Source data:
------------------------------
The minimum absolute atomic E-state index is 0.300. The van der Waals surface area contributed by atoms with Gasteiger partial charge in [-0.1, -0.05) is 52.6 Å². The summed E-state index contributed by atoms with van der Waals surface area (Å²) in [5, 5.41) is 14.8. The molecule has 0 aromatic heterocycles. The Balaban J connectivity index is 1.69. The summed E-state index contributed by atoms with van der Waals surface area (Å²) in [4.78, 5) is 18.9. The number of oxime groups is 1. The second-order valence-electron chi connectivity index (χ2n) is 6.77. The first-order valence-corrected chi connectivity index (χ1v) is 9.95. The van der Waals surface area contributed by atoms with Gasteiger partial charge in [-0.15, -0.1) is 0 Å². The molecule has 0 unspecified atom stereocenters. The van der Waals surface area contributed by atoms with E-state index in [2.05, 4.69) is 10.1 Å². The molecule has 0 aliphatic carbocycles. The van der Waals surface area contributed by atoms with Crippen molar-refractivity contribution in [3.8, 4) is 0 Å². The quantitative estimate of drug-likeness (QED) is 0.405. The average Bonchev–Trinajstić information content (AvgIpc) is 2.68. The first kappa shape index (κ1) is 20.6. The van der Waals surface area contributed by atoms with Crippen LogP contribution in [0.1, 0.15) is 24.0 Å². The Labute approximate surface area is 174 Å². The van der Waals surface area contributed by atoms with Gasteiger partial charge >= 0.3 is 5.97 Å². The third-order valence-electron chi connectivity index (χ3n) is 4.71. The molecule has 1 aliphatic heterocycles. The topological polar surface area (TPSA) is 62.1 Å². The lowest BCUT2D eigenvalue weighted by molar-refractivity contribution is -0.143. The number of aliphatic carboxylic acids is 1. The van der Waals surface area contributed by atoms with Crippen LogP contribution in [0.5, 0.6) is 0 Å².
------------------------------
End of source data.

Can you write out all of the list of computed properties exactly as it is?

The minimum absolute atomic E-state index is 0.300. The van der Waals surface area contributed by atoms with Gasteiger partial charge in [-0.1, -0.05) is 52.6 Å². The summed E-state index contributed by atoms with van der Waals surface area (Å²) in [5, 5.41) is 14.8. The molecule has 0 aromatic heterocycles. The Balaban J connectivity index is 1.69. The summed E-state index contributed by atoms with van der Waals surface area (Å²) in [4.78, 5) is 18.9. The number of oxime groups is 1. The second-order valence-electron chi connectivity index (χ2n) is 6.77. The first-order valence-corrected chi connectivity index (χ1v) is 9.95. The van der Waals surface area contributed by atoms with Gasteiger partial charge in [-0.15, -0.1) is 0 Å². The molecule has 0 unspecified atom stereocenters. The van der Waals surface area contributed by atoms with E-state index in [2.05, 4.69) is 10.1 Å². The molecule has 0 aliphatic carbocycles. The van der Waals surface area contributed by atoms with Crippen molar-refractivity contribution in [3.8, 4) is 0 Å². The quantitative estimate of drug-likeness (QED) is 0.405. The average Bonchev–Trinajstić information content (AvgIpc) is 2.68. The first kappa shape index (κ1) is 20.6. The van der Waals surface area contributed by atoms with Crippen LogP contribution in [0.1, 0.15) is 24.0 Å². The Labute approximate surface area is 174 Å². The van der Waals surface area contributed by atoms with Gasteiger partial charge >= 0.3 is 5.97 Å². The third-order valence-electron chi connectivity index (χ3n) is 4.71. The molecule has 1 aliphatic heterocycles. The topological polar surface area (TPSA) is 62.1 Å². The lowest BCUT2D eigenvalue weighted by molar-refractivity contribution is -0.143. The number of aliphatic carboxylic acids is 1. The van der Waals surface area contributed by atoms with Crippen LogP contribution in [0.5, 0.6) is 0 Å².